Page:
Deas determined to extend British line of skeleton golden girls

Laura Deas will not crumble under the weight of expectation as she aims to extend Team GB’s line of glittering skeleton golden girls.

The sliding star banked bronze at PyeongChang 2018 as Lizzy Yarnold captured hearts to become the most decorated British Winter Olympian of all-time.

Yarnold’s second crown in South Korea saw her emulate her Sochi success while four years earlier in Vancouver, Amy Williams shattered new ground to become the first British athlete to win a solo Winter Olympic gold for 30 years.

Shelley Rudman scooped silver at Turin 2006 and with Beijing 2022 just under 20 days away, Deas is the current skeleton star carrying the nation’s hopes and dreams.

But she’s refusing to be daunted by the prospect of public pressure and says her four-pronged team alongside Marcus Wyatt, Brogan Crowley and Matt Weston are ready to fire on all cylinders in China.

She said: “I’m a competitive athlete and I want to go out there and win another medal.

“That’s why I’ve trained as hard as I have for the last four years. I definitely don’t feel like I’m holding that [expectation] by myself – I’ve got a team of athletes with me who’ve got a huge amount of potential, are really talented and have all shone at various points this season.

“Together, our combined effort to go out there means we can come back with some pretty stunning success.

“It’s a different mentality coming into Beijing – I know I’ve stood on that start line four times and delivered under pressure at the previous Olympics, so I take a massive amount of confidence from the fact that I’ve tested myself and come out on top. I will be using that as a source of confidence.”

Yarnold powered to a second skeleton triumph on the spin four years ago to see off Jacqueline Loelling – and Deas – and become the first ever athlete to defend an Olympic skeleton title.

Team GB’s Bath-based sliders are a close-knit bunch and Deas, who grew up playing hockey in north Wales before turning her attention to skeleton, has kept in regular contact with the Winter Olympic immortal since her retirement in 2018.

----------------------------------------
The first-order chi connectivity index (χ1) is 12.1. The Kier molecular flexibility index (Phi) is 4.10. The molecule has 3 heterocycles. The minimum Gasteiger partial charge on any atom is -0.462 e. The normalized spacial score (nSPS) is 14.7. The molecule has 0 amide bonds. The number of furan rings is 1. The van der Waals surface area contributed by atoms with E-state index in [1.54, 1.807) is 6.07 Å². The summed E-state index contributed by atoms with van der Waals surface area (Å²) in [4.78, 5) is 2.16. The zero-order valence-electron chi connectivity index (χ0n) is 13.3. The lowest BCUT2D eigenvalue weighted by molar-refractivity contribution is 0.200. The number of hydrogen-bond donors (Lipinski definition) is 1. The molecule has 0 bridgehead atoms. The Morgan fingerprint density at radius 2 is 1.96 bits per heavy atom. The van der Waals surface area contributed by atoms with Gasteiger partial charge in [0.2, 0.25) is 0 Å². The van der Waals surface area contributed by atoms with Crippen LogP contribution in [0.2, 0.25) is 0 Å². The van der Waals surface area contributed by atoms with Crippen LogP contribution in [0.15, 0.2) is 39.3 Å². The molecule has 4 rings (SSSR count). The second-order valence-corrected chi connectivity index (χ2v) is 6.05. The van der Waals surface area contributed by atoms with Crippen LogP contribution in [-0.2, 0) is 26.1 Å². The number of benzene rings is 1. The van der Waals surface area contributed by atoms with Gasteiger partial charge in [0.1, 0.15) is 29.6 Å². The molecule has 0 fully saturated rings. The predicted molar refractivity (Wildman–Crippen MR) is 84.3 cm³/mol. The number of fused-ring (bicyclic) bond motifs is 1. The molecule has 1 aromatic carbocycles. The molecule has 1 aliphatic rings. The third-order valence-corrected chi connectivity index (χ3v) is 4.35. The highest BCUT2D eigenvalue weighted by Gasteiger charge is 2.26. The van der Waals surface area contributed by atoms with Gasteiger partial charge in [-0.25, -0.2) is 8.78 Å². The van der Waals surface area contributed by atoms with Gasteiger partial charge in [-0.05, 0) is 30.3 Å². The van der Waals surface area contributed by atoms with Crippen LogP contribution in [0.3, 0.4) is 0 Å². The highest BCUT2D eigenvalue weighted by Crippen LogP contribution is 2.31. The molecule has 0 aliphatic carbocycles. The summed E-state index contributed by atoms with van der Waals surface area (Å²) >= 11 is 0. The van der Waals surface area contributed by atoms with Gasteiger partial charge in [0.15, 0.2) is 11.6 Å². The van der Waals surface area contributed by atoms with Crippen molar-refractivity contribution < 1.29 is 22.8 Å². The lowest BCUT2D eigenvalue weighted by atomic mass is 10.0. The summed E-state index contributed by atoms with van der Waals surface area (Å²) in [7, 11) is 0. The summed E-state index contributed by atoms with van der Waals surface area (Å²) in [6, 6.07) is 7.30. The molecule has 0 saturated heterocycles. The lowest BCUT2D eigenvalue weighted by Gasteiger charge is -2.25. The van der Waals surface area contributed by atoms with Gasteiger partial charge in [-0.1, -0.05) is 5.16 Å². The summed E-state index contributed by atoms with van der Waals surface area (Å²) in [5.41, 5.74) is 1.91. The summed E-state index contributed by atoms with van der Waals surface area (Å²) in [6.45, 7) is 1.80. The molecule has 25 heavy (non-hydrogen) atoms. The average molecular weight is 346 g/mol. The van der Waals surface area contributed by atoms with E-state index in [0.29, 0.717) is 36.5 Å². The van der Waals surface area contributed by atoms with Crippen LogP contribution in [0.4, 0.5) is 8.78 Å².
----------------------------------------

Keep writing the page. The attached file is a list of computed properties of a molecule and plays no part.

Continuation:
It’s not just skeleton on the decorated duo’s radar and Deas, also the first Welsh woman to win a Winter Olympic medal, added: “[Me and Lizzy] chat a lot.

“She’s been doing a really great job of keeping me going this season when times have got tough.

“We don’t just talk about skeleton – but it’s a hot topic, particularly during the winter. She’s been great at dishing out some handy advice and reminding me of the times we’ve been really successful together.

“You need friendships like that – every athlete needs that to keep them positive and moving in the right direction, and we’re no different.”

Deas has endured a rocky ride on the Skeleton World Cup season but did notch an 11th-place finish – her best of the campaign – at the European Championships in St. Moritz this month.

She spent over three weeks competing at a Yanqing test event – where the Olympic skeleton, bobsleigh and luge events will be held – back in November, however, and hopes to be hardened for battle when she takes to the Beijing track next month.

Peaking at the perfect time would be the best way to banish her World Cup demons and Deas is determined to achieve ‘something special’ in the Chinese capital.

“This season has been pretty up and down,” she added.

“I’ve learned a huge amount and it’s not gone as well as I’d have like to in terms of outcomes, but we’re constantly trying to learn and figure things out.

“We don’t roll everything out as a finished product until the Olympics itself, so I still very much feel like when we’re there and put our entire package together, I can still go and do something special.”